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Fabric Designers: Land your Dream Job In 6 Simple Steps


Words by Erin, Digital Design Media Manager.


Let's face it: getting hired is hard. Competition is fierce in the fabric design industry, both for full-time and freelance gigs. But the good news is, we are here to help! We are a world-leading fabric design studio and we can help you crush it. Read on for an instant leg up in the field.


1. Research


Congrats! Before you've even begun you made it to step one: research. Our long-time Creative Director, Bec has interviewed countless textile designers and eyeballed a bazillion portfolios, so can tell you exactly what it takes to be noticed by a potential employer (and what to avoid).





2. Compile a Compelling Portfolio


Make no mistake, your portfolio is your most important sales tool. "Most people come to the first interview with a laptop and their online portfolio," Bec says. "It's a tightly edited version of what they can do, usually comprising of a mix of finished textile designs and artwork." So how do you whittle down years of work into a really tight selection? How do you decide what goes in and what stays out?


  • Variety is Key: Recruiters want to see versatility and adaptability because you'll need to demonstrate that you can jump from fine pen drawings one day to large, gestural palms the next. "We look for someone who can do it all, or at least cover a few different looks while maintaining their own individual style," Bec says. So for example, include a fine botanical illustration and also that expressive mixed media piece. If you have some flat gouache and watercolour work, put those in too. Whatever you choose, Bec recommends its your A++.Present the best of the best of your work, she says, to put forward the best representation of YOU!

Are you worried you can't demonstrate enough different styles of work to employers or clients? Wondering where you'll find the time to create a huge range of original motifs?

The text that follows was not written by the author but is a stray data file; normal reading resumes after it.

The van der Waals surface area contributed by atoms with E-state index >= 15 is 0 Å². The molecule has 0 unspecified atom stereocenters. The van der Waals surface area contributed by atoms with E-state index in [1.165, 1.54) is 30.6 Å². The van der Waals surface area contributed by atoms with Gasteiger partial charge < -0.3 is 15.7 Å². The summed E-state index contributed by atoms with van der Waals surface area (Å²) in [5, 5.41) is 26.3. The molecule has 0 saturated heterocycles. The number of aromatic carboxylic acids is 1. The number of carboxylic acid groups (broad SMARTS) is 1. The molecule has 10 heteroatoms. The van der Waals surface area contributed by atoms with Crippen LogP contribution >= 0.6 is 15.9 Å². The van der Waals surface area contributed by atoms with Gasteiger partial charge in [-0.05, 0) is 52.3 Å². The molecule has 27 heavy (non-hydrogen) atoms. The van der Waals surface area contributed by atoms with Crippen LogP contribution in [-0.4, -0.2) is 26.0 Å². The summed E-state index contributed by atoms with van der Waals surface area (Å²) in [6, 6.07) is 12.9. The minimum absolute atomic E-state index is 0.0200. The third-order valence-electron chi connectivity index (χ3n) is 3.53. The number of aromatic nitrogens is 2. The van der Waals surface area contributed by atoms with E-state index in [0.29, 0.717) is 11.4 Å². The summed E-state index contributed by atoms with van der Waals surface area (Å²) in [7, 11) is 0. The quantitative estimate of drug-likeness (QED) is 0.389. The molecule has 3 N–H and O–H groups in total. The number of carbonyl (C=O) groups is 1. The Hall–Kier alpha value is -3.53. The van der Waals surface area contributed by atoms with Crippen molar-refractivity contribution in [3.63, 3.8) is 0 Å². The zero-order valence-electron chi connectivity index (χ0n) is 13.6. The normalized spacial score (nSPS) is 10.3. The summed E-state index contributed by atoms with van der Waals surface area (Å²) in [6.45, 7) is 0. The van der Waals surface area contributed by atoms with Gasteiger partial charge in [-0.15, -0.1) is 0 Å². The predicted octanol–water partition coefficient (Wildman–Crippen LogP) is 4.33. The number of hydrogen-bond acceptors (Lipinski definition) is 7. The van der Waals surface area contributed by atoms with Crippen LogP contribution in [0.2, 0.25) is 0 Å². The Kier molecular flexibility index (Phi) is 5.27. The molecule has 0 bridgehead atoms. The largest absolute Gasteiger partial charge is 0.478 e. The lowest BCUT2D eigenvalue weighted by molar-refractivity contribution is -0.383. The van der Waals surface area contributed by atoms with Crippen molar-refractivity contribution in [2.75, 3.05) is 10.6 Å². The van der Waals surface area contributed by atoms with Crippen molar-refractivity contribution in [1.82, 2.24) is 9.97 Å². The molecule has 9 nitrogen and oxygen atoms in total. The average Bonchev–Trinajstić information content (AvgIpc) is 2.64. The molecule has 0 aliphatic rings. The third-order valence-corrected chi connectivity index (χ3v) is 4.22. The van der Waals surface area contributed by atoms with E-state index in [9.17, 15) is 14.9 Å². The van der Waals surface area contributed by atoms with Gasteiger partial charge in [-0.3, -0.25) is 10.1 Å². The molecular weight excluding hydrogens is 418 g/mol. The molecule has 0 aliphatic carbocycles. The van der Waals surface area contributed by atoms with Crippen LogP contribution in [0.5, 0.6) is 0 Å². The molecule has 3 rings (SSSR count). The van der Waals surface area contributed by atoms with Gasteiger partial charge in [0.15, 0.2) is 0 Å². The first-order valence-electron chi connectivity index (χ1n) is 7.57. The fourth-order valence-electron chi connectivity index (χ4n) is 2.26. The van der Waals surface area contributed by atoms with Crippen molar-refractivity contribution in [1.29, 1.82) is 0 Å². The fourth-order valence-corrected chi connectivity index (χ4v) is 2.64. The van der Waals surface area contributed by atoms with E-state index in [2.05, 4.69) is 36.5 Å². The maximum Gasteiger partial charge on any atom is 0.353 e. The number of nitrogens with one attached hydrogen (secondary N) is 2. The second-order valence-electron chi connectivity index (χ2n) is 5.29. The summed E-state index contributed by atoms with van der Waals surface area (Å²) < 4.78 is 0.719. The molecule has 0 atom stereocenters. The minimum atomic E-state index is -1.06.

We've got you covered. Our course, 10 Stunning Commercial Designs Without Weeks in Photoshop, shows you how to roll out 'dem designs and with just three (yes THREE!) hand-painted motifs. This course is so good, we use it to train our own designers with. And we are running a limited time offer on this course! Sign up now for your FREE download, covering a host of handy quick tricks and find out about our fantastic course bonus!



  • Colour Theory: You won't solely be considered for your sketching skills - colour plays an important role. "We look for a range of combinations and love a designer who can put palettes together in interesting ways," Bec explains. Look closely at the different colours you've used in your work and find a cross-section of looks to showcase your versatility.


  • Layouts to Love: Composition and interesting use of proportions is another massive focus of design bosses pretty much everywhere. Find a half-drop repeat, something with borders, a more conceptual, placement-placed design, maybe a tile, and anything else that you think is a great example of varying proportion.


  • Embrace the extras: Don't exclude artworks that don't appear to be relevant to the job description. "If it's a job for textile design, show some graphic design as well if you've done it. You're selling yourself and if you've got more to offer than what we've asked for then that's just an added bonus."


TOP TIP: Got a second interview? Success! This is your opportunity to demonstrate your process. Bring in some physical pieces if you didn't on your first round. Sketchbooks, drawings, and unfinished work reveal so much about you and the way you work.



3. Create a Scannable CV